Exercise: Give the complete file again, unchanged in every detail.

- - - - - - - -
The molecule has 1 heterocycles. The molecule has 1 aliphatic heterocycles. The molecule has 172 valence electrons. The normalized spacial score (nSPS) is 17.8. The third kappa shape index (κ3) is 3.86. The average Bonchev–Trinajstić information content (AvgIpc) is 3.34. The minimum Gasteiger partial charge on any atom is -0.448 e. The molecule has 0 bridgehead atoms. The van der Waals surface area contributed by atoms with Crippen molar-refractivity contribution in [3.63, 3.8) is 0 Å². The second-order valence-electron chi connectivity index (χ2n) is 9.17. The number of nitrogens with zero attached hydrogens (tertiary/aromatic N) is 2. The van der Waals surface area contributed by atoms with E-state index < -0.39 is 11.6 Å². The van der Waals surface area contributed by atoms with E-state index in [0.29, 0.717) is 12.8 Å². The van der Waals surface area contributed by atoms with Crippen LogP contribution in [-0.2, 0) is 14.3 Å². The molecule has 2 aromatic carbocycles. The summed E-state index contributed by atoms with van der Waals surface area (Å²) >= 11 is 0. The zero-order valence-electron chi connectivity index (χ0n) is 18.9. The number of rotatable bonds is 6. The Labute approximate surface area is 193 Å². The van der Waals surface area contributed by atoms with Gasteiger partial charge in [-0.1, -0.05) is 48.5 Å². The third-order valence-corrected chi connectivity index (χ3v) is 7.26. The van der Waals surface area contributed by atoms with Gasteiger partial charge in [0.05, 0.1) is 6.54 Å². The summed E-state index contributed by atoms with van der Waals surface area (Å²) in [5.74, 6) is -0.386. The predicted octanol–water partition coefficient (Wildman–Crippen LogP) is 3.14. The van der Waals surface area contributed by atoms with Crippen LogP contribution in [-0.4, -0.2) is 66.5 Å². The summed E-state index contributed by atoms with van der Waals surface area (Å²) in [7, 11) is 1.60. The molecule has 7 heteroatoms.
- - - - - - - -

The molecule has 1 heterocycles. The molecule has 1 aliphatic heterocycles. The molecule has 172 valence electrons. The normalized spacial score (nSPS) is 17.8. The third kappa shape index (κ3) is 3.86. The average Bonchev–Trinajstić information content (AvgIpc) is 3.34. The minimum Gasteiger partial charge on any atom is -0.448 e. The molecule has 0 bridgehead atoms. The van der Waals surface area contributed by atoms with Crippen molar-refractivity contribution in [3.63, 3.8) is 0 Å². The second-order valence-electron chi connectivity index (χ2n) is 9.17. The number of nitrogens with zero attached hydrogens (tertiary/aromatic N) is 2. The van der Waals surface area contributed by atoms with E-state index < -0.39 is 11.6 Å². The van der Waals surface area contributed by atoms with E-state index in [0.29, 0.717) is 12.8 Å². The van der Waals surface area contributed by atoms with Crippen LogP contribution in [-0.2, 0) is 14.3 Å². The molecule has 2 aromatic carbocycles. The summed E-state index contributed by atoms with van der Waals surface area (Å²) >= 11 is 0. The zero-order valence-electron chi connectivity index (χ0n) is 18.9. The number of rotatable bonds is 6. The Labute approximate surface area is 193 Å². The van der Waals surface area contributed by atoms with Gasteiger partial charge in [-0.1, -0.05) is 48.5 Å². The third-order valence-corrected chi connectivity index (χ3v) is 7.26. The van der Waals surface area contributed by atoms with Gasteiger partial charge in [0.05, 0.1) is 6.54 Å². The summed E-state index contributed by atoms with van der Waals surface area (Å²) in [5.74, 6) is -0.386. The predicted octanol–water partition coefficient (Wildman–Crippen LogP) is 3.14. The van der Waals surface area contributed by atoms with Crippen LogP contribution in [-0.4, -0.2) is 66.5 Å². The summed E-state index contributed by atoms with van der Waals surface area (Å²) in [7, 11) is 1.60. The molecule has 7 heteroatoms.